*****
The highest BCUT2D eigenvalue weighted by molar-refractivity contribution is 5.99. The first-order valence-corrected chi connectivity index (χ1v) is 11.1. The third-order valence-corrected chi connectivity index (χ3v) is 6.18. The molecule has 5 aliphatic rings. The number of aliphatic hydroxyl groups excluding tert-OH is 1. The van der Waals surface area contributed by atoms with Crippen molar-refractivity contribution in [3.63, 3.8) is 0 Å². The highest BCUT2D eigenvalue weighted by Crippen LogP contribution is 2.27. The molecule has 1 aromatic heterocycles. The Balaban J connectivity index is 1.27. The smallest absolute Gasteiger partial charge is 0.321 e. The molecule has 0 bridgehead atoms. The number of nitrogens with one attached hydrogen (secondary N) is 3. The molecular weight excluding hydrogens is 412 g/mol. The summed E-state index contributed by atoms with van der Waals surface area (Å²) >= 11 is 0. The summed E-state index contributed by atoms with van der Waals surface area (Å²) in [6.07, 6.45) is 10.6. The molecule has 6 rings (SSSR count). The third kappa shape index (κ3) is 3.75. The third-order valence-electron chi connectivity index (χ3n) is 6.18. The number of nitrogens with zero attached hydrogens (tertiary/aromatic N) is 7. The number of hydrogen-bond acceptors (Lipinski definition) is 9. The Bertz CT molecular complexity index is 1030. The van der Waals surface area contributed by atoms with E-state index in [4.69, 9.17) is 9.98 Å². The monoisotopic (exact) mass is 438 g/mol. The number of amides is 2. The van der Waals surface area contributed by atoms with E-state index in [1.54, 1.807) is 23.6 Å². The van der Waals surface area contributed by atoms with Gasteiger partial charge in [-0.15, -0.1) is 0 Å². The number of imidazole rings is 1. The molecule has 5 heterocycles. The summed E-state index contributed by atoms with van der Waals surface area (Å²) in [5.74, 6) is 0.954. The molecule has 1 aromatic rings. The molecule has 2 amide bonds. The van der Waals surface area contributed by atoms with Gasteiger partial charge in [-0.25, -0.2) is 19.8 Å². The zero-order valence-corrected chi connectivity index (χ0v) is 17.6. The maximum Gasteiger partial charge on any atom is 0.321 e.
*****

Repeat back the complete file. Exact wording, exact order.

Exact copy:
The highest BCUT2D eigenvalue weighted by molar-refractivity contribution is 5.99. The first-order valence-corrected chi connectivity index (χ1v) is 11.1. The third-order valence-corrected chi connectivity index (χ3v) is 6.18. The molecule has 5 aliphatic rings. The number of aliphatic hydroxyl groups excluding tert-OH is 1. The van der Waals surface area contributed by atoms with Crippen molar-refractivity contribution in [3.63, 3.8) is 0 Å². The highest BCUT2D eigenvalue weighted by Crippen LogP contribution is 2.27. The molecule has 1 aromatic heterocycles. The Balaban J connectivity index is 1.27. The smallest absolute Gasteiger partial charge is 0.321 e. The molecule has 0 bridgehead atoms. The number of nitrogens with one attached hydrogen (secondary N) is 3. The molecular weight excluding hydrogens is 412 g/mol. The summed E-state index contributed by atoms with van der Waals surface area (Å²) >= 11 is 0. The summed E-state index contributed by atoms with van der Waals surface area (Å²) in [6.07, 6.45) is 10.6. The molecule has 6 rings (SSSR count). The third kappa shape index (κ3) is 3.75. The third-order valence-electron chi connectivity index (χ3n) is 6.18. The number of nitrogens with zero attached hydrogens (tertiary/aromatic N) is 7. The number of hydrogen-bond acceptors (Lipinski definition) is 9. The Bertz CT molecular complexity index is 1030. The van der Waals surface area contributed by atoms with E-state index in [4.69, 9.17) is 9.98 Å². The monoisotopic (exact) mass is 438 g/mol. The number of amides is 2. The van der Waals surface area contributed by atoms with E-state index in [1.54, 1.807) is 23.6 Å². The van der Waals surface area contributed by atoms with Gasteiger partial charge in [-0.15, -0.1) is 0 Å². The number of imidazole rings is 1. The molecule has 5 heterocycles. The summed E-state index contributed by atoms with van der Waals surface area (Å²) in [5.74, 6) is 0.954. The molecule has 1 aromatic rings. The molecule has 2 amide bonds. The van der Waals surface area contributed by atoms with Gasteiger partial charge in [-0.25, -0.2) is 19.8 Å². The zero-order valence-corrected chi connectivity index (χ0v) is 17.6. The maximum Gasteiger partial charge on any atom is 0.321 e.